COUNCIL OF TRENT 1545-1563
Ecumenical XIX (Contra Novatores 16 cent.)
SESSION XXIII (July 15, 1563)
The Doctrine on the Sacrament of Orders
Chap. 1. The Institution of the Priesthood of the New Law
957 Sacrifice and priesthood are so united by the ordinance of God that both have existed in every law. Since, therefore, in the New Testament the Catholic Church has received from the institution of the Lord the holy, visible sacrifice of the Eucharist, it must also be confessed that there is in this Church a new visible and external priesthood [can. 1], into which the old has been translated [Heb. 7:12]. Moreover, that this was instituted by that same Lord our Savior [can. 3], and that to the apostles and their successors in the priesthood was handed down the power of consecrating, of offering and administering His body and blood, and also of forgiving and retaining sins, the Sacred Scriptures show and the tradition of the Catholic Church has always taught [can. 1].
Chap.2. The Seven Orders
958 Moreover, since the ministry of this holy priesthood is a divine thing, it was proper that it should be exercised more worthily and with deeper veneration, that in the most well ordered arrangement of the Church, there should be different orders of ministers [ Matt. 16:19; Luke 22:19;John 20:22 f.], who by virtue of their office should administer to the priesthood, so distributed that those who already had the clerical tonsure should ascend through the minor to the major orders [can. 2]. For the Sacred Scriptures make distinct mention not only of the priests, but also of the deacons [Acts 6:5 ; 1 Tim. 3:8 f.; Phil. 1:1], and teach in the most impressive words what is especially to be observed in their ordination; and from the very beginning of the Church the names of the following orders and the duties proper to each one are known to have been in use, namely those of the subdeacon, acolyte, exorcist, rector, and porter, though not of equal rank; for the subdiaconate is classed among the major orders by the Fathers and the sacred Councils, in which we also read very frequently of other inferior orders.
Chap. 3. The Order of the Priesthood is Truly a Sacrament
959 Since from the testimony of Scripture, apostolic tradition, and the unanimous consensus of opinion of the Fathers it is evident that by sacred ordination, which is performed by words and outward signs, grace is conferred, no one can doubt that order is truly and properly one of the seven sacraments of the Church [can. 3 ]. For the Apostle says: “I admonish thee that thou stir up the grace of God which is in thee by the imposition of my hands. For God has not given us the spirit of fear, but of power and of love and of sobriety” [2 Tim. 1:6, 7 ; cf. 1 Tim. 4: 14].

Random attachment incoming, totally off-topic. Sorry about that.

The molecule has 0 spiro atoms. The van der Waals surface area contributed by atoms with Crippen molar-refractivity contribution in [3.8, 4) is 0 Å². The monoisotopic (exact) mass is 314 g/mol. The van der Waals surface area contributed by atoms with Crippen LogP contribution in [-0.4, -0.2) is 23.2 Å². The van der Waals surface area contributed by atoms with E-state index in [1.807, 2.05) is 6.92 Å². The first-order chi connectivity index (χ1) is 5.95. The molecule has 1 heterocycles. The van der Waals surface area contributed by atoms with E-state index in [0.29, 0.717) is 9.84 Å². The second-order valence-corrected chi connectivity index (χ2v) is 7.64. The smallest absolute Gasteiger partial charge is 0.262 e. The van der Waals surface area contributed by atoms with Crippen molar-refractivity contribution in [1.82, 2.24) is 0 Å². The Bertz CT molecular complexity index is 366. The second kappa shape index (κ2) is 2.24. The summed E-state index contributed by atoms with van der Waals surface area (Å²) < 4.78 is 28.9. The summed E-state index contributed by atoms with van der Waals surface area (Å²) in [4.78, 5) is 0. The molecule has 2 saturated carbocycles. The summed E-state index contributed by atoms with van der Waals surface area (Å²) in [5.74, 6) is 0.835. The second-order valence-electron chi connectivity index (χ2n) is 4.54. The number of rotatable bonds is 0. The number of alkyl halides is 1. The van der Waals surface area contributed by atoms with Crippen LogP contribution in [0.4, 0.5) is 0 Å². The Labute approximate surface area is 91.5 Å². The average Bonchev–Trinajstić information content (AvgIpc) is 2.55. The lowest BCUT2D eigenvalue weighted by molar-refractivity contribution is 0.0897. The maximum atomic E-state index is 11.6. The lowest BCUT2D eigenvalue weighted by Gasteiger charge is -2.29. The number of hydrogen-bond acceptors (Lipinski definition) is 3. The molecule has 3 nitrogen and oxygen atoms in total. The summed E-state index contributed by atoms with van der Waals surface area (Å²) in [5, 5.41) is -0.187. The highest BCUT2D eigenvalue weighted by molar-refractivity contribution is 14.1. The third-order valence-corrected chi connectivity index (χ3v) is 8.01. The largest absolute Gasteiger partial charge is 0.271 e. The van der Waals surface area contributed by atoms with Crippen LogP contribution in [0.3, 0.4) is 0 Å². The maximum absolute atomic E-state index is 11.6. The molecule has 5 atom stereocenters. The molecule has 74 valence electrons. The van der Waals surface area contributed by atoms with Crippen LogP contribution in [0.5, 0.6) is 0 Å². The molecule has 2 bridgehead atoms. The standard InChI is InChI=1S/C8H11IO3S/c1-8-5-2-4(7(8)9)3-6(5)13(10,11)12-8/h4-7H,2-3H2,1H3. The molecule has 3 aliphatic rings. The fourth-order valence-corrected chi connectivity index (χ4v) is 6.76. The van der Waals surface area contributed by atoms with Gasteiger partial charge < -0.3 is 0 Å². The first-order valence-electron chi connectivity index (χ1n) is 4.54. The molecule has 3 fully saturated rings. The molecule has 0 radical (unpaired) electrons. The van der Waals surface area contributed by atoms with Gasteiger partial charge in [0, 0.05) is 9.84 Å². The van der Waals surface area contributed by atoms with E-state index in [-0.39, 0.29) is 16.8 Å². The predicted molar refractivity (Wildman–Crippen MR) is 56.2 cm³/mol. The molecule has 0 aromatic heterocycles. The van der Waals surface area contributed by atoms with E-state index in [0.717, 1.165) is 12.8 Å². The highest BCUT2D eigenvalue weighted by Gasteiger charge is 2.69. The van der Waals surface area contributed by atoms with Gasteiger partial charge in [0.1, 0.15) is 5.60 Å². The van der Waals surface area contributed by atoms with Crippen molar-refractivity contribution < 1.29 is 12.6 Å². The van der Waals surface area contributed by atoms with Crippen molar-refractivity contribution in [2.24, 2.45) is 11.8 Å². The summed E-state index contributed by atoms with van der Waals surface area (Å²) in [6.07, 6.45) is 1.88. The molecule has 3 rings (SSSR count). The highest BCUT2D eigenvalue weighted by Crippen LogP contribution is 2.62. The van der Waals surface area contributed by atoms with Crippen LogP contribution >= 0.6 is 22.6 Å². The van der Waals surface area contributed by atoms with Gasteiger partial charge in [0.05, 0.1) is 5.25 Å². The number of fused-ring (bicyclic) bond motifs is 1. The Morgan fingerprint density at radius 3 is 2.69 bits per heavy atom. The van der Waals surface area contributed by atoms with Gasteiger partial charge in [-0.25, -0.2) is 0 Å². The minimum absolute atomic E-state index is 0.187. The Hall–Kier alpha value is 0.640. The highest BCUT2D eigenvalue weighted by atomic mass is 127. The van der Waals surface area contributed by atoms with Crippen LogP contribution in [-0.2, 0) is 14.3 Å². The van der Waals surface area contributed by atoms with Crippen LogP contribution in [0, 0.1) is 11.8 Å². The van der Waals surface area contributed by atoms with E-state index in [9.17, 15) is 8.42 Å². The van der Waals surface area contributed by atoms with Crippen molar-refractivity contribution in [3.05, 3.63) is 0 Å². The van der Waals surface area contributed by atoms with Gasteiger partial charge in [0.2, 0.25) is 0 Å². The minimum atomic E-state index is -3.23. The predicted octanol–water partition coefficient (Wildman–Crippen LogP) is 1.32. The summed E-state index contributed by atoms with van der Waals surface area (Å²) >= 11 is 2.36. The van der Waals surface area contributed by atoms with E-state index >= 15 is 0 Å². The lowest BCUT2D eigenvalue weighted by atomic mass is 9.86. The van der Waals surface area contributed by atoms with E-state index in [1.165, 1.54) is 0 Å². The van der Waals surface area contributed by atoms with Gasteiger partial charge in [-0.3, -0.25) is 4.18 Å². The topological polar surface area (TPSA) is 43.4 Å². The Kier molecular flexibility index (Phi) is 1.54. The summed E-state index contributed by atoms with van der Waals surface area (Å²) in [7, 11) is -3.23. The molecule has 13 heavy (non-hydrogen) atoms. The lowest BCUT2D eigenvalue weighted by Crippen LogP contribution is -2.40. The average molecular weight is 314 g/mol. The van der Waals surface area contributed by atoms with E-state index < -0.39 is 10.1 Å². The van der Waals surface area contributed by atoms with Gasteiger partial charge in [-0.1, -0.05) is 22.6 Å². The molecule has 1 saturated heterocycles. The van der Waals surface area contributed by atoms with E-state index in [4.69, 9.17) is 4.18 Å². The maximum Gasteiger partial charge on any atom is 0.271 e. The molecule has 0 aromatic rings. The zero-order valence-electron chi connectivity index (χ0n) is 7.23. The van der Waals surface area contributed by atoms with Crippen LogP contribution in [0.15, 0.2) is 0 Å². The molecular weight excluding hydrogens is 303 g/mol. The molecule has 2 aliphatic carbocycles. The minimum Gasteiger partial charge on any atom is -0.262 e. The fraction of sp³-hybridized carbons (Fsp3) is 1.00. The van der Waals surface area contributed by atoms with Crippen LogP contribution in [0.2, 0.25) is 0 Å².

Chap. 4. The Ecclesiastical Hierarchy and Ordination
960 But since in the sacrament of orders, as also in baptism and in confirmation, a sign is imprinted [can. 4], which can neither be effaced nor taken away, justly does the holy Synod condemn the opinion of those who assert that the priests of the New Testament have only a temporary power, and that those at one time rightly ordained can again become laymen, if they do not exercise the ministry of the word of God [can. 1 ]. But if anyone should affirm that all Christians without distinction are priests of the New Testament, or that they are all endowed among themselves with an equal spiritual power, he seems to do nothing else than disarrange [can. 6] the ecclesiastical hierarchy, which is “as an army set in array” [cf. Song. 6:3], just as if, contrary to the teaching of blessed Paul, all were apostles, all prophets, all evangelists, all pastors, all doctors [cf. 1 Cor. 12:29; Eph. 4:11]. Accordingly, the holy Synod declares that besides the other ecclesiastical grades, the bishops who have succeeded the Apostles, belong in a special way to this hierarchial order, and have been “placed (as the same Apostle says) by the Holy Spirit to rule the Church of God” [Acts 20:29], and that they are superior to priests, and administer the sacrament of confirmation, ordain ministers of the Church, and can perform many other offices over which those of an inferior order have no power [can. 7]. The holy Synod teaches, furthermore, that in the ordination of bishops, priests, and of other orders, the consent, or call, or authority of the people, or of any secular power or magistrate is not so required for the validity of the ordination; but rather it decrees that those who are called and instituted only by the people, or by the civil power or magistrate and proceed to exercise these offices, and that those who by their own temerity take these offices upon themselves, are not ministers of the Church, but are to be regarded as “thieves and robbers, who have not entered by the door” [cf. John 10:1; can. 8]. These are the matters which in general it seemed well to the sacred Council to teach to the faithful of Christ regarding the sacrament of order. It has, however, resolved to condemn the contrary in definite and appropriate canons in the following manner, so that all, making use of the rule of faith, with the assistance of Christ, may be able to recognize more easily the Catholic truth in the midst of the darkness of so many errors, and may adhere to it.